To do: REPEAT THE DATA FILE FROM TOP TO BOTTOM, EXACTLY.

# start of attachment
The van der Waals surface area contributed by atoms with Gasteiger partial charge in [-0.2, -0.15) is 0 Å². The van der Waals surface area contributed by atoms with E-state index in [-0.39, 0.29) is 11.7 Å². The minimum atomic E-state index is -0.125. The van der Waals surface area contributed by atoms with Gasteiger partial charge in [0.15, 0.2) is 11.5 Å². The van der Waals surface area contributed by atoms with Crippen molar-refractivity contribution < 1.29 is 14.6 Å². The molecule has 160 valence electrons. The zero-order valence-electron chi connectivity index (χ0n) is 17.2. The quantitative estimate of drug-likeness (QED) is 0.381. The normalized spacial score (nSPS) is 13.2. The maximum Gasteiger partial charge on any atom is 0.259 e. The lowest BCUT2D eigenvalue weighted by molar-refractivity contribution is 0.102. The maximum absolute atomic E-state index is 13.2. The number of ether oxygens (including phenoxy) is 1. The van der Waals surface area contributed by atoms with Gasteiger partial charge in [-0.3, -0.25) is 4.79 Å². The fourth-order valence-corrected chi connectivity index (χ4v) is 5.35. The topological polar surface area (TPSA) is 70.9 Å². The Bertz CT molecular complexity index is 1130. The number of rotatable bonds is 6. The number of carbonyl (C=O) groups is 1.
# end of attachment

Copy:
The van der Waals surface area contributed by atoms with Gasteiger partial charge in [-0.2, -0.15) is 0 Å². The van der Waals surface area contributed by atoms with E-state index in [-0.39, 0.29) is 11.7 Å². The minimum atomic E-state index is -0.125. The van der Waals surface area contributed by atoms with Gasteiger partial charge in [0.15, 0.2) is 11.5 Å². The van der Waals surface area contributed by atoms with Crippen molar-refractivity contribution < 1.29 is 14.6 Å². The molecule has 160 valence electrons. The zero-order valence-electron chi connectivity index (χ0n) is 17.2. The quantitative estimate of drug-likeness (QED) is 0.381. The normalized spacial score (nSPS) is 13.2. The maximum Gasteiger partial charge on any atom is 0.259 e. The lowest BCUT2D eigenvalue weighted by molar-refractivity contribution is 0.102. The maximum absolute atomic E-state index is 13.2. The number of ether oxygens (including phenoxy) is 1. The van der Waals surface area contributed by atoms with Gasteiger partial charge in [-0.3, -0.25) is 4.79 Å². The fourth-order valence-corrected chi connectivity index (χ4v) is 5.35. The topological polar surface area (TPSA) is 70.9 Å². The Bertz CT molecular complexity index is 1130. The number of rotatable bonds is 6. The number of carbonyl (C=O) groups is 1.